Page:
In an early Crooklyn scene, the main family, the Carmichaels are having dinner, and Troy's brother nate screams "Black eyed peas are nasty!" The baby of the family Joseph, meanwhile yells "I'm not really hungry," as Troy (Zelda Harris), the main character herself, casually tends to a lemon; the essence of chill. After the back and forth's ends, we see the family go silent before the prayer begins.
When I first saw this scene, you couldn't wipe away my grin. They did me, that was my ritual. That orchestrated whine of complaints that I mouthed before our family bowed heads. Sure, I didn't grow up with a set of annoying brothers, but I was every bit of a problem next to every single one of the boys in that film, and it was only my mom that could put a stop to it with her "hush your mouth!" before our prayer.
There was something about this 1994 Spike Lee film that spoke my truth and normalized my living situation. Sure, I felt some version of it at the time, but I definitely didn't have the words express how that movie made me truly feel. Rewatching it a random weekend ago brought back an opportunity to delve a little deeper into my feels at the time.
The movie itself of course was partially based on Lee's own life; was set during a summer in Brooklyn's Bedford-Stuyvesant neighborhood of 1973. It followed this wise nine-year-old girl named Troy (Zelda Harris), her brothers, along with her mom and dad that went through the everyday trials and tribulations of a "lower-class" black family.
It's a "class" I always understood. Recognize that at the age of 12, I was still sharing a bed with my mom. It's a damn weird thing to imagine for most folks that grow up young, with their actual young-people-bedrooms - Teen Mag clippings on walls, all that good shit. But this was my normal. I lived in a one bedroom apartment on Lawrence Heights, Toronto, with its narrow, brown coloured hallway of Christian ornaments. Its modest bedroom of even more Christian ornaments. And a grey carpeted living room that connected to a side kitchen with its yellow flowered window drapings. Between my pre-internet moments of doing the kickball thing across the street or hustling over marbles, I experienced a lot in that small space that shaped me. But I also used to be ashamed of it.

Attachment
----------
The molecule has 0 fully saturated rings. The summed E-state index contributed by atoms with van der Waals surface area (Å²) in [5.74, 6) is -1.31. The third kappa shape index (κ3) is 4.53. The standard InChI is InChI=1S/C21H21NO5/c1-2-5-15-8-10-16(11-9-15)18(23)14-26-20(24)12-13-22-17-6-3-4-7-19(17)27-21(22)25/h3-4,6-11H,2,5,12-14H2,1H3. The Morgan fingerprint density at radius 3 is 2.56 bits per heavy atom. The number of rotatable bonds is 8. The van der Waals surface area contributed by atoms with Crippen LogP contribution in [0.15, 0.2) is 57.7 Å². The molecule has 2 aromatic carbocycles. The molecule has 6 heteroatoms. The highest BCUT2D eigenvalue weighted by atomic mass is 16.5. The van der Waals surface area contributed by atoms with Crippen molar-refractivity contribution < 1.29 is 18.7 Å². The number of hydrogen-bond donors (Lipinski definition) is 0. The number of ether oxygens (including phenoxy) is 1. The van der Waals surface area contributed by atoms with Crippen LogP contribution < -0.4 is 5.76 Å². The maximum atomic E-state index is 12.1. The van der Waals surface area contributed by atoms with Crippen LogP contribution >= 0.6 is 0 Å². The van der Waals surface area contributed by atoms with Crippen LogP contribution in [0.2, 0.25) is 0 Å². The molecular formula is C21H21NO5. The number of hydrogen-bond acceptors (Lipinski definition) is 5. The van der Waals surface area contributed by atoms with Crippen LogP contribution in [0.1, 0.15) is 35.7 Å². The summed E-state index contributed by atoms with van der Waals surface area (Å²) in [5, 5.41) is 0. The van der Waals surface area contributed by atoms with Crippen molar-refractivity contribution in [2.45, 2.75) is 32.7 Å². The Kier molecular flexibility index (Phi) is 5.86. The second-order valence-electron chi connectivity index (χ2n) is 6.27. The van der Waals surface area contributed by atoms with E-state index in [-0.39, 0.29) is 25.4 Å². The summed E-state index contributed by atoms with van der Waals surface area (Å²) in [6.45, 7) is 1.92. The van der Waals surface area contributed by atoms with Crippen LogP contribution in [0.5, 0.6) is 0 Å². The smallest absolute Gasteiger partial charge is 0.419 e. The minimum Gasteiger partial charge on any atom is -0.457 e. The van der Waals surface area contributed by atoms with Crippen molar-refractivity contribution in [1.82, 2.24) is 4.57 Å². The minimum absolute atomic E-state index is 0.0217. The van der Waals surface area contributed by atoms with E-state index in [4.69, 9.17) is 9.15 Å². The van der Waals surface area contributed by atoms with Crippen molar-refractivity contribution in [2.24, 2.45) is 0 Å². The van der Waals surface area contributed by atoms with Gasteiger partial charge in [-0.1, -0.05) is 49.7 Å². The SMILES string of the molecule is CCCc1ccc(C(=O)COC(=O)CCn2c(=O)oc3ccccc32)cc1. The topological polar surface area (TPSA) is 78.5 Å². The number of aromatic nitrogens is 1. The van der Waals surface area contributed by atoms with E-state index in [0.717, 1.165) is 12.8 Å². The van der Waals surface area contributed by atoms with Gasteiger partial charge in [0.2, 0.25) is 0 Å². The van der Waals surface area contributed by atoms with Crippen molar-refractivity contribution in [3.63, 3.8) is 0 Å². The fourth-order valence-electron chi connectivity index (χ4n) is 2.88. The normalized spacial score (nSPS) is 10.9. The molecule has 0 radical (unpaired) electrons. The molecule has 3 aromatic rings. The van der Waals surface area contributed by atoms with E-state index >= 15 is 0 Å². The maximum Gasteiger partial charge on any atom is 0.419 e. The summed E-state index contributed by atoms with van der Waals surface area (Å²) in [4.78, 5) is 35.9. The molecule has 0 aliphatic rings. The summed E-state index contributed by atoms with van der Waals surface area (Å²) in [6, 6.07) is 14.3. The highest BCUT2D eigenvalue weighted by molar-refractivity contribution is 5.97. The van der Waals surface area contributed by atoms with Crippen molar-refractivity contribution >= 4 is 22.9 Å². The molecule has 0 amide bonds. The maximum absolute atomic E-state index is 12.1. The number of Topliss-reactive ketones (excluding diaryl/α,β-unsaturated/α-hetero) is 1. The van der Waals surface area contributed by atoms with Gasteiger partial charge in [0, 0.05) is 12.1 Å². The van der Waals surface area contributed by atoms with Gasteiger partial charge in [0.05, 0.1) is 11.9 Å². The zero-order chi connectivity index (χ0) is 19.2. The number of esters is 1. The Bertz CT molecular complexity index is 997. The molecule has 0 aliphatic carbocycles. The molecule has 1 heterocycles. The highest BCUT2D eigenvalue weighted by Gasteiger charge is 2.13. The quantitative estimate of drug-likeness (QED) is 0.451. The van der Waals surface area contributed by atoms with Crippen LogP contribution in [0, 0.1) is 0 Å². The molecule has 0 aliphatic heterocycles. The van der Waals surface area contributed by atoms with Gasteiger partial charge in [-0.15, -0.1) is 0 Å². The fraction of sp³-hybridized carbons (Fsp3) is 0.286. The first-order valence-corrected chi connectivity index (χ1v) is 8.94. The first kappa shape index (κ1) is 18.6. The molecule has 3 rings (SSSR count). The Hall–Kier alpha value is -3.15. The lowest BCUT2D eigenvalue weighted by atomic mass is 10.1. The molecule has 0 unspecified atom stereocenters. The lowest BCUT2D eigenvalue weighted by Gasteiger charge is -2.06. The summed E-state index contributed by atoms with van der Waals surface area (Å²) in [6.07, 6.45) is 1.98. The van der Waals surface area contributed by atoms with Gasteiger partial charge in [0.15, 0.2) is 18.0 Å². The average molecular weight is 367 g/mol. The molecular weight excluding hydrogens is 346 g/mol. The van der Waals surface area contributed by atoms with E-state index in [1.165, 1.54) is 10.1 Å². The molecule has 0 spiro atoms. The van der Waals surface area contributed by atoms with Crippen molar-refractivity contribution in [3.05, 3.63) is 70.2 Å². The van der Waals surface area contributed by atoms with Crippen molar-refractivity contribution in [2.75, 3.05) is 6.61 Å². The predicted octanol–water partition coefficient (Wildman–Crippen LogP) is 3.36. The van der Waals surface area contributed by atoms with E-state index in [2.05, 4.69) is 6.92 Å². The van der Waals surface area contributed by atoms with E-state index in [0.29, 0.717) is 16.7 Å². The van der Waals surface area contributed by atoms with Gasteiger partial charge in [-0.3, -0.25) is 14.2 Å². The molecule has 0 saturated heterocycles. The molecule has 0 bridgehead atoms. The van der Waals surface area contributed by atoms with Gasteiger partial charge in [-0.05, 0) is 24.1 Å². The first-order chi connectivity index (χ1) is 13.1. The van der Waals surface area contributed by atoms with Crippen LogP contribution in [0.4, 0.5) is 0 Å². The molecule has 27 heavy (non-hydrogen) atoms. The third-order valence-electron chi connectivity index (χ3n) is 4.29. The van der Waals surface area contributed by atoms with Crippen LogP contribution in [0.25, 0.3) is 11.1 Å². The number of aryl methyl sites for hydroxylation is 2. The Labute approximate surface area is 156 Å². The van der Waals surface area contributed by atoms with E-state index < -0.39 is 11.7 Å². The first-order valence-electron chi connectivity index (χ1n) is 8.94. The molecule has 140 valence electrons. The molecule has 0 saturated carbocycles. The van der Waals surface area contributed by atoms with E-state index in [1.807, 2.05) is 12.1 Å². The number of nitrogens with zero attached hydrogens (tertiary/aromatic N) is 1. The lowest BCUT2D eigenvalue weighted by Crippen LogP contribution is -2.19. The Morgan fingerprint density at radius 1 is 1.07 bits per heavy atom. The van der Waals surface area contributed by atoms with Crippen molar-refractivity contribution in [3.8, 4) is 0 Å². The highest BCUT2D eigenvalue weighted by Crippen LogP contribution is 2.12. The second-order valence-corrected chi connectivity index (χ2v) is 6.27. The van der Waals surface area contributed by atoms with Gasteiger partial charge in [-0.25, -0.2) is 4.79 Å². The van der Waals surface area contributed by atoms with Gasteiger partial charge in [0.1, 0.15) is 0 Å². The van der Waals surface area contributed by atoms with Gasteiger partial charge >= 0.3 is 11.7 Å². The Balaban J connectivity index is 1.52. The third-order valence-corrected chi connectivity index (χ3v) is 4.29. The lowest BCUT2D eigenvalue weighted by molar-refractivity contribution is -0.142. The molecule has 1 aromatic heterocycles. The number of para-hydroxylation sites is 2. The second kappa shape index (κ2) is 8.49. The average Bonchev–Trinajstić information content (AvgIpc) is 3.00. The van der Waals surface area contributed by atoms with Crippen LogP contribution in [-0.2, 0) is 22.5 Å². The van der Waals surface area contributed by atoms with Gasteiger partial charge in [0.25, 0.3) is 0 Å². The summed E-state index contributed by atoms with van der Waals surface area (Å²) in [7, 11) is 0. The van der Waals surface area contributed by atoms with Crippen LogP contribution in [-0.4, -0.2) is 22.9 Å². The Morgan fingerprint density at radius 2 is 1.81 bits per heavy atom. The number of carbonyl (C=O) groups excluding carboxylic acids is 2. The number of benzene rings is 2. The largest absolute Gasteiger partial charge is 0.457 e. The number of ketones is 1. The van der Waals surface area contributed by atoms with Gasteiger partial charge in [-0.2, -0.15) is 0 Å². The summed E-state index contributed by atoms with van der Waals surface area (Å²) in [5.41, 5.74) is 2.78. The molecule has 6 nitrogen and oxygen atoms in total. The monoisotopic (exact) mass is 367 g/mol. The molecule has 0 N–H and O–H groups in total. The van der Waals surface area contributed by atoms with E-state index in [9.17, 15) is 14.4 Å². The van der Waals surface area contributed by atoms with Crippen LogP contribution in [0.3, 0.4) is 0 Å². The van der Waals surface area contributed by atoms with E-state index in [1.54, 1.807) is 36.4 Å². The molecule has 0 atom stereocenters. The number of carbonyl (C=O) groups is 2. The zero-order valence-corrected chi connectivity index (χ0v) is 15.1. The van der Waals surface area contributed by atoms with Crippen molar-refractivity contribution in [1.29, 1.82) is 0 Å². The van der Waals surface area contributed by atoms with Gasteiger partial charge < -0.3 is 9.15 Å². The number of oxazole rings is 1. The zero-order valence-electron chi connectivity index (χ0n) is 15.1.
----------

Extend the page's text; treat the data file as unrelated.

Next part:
Fast forward to my Birthday on October 28th, 1995. My cousin tosses me this unwrapped and used VHS tape. On this colourful box of course, it reads Crooklyn, with the subheading, A Spike Lee Joint. I wasn't some connoisseur of Spike's work at the time, but I remember how the cover alone brought out something simple and tribal in me: A shot of a black family smiling it up on a stoop; the dad laughing his head off, the girl getting her hair braided by her mother, two brothers tossing a ball, and a record player just sitting on those steps like it was a part of all that blackness. They didn't have that Fresh Prince wealth on them, or that Cosby Show capitol, but they looked pretty damn functional.
Crooklyn was so different from any of Spike Lee's previous work. Arguably, it's actually one of Spike Lee's most non-Spike-Lee films. Absent were the confrontational messages that came from Malcolm X, Do the Right Thing or Jungle Fever. Instead, it opted to reflect a life seen so little in entertainment in the way that a lower-class black family can still be functional in a struggle-filled environment. Television shows like Sanford and Sons, That's My Mama, and Good Times all did that in the 70s, but it was a hard time period to see myself in as a 90s kid. What Spike managed to do with Crooklyn however was contemporize the 70s setting, removing that era's bombastic cringe. It placed a laser focus on a small space of life and a single family without playing too much to the years. And displayed it in all the normal choices of clothing, the recognizable sayings and in the intimate ways in which the film was shot.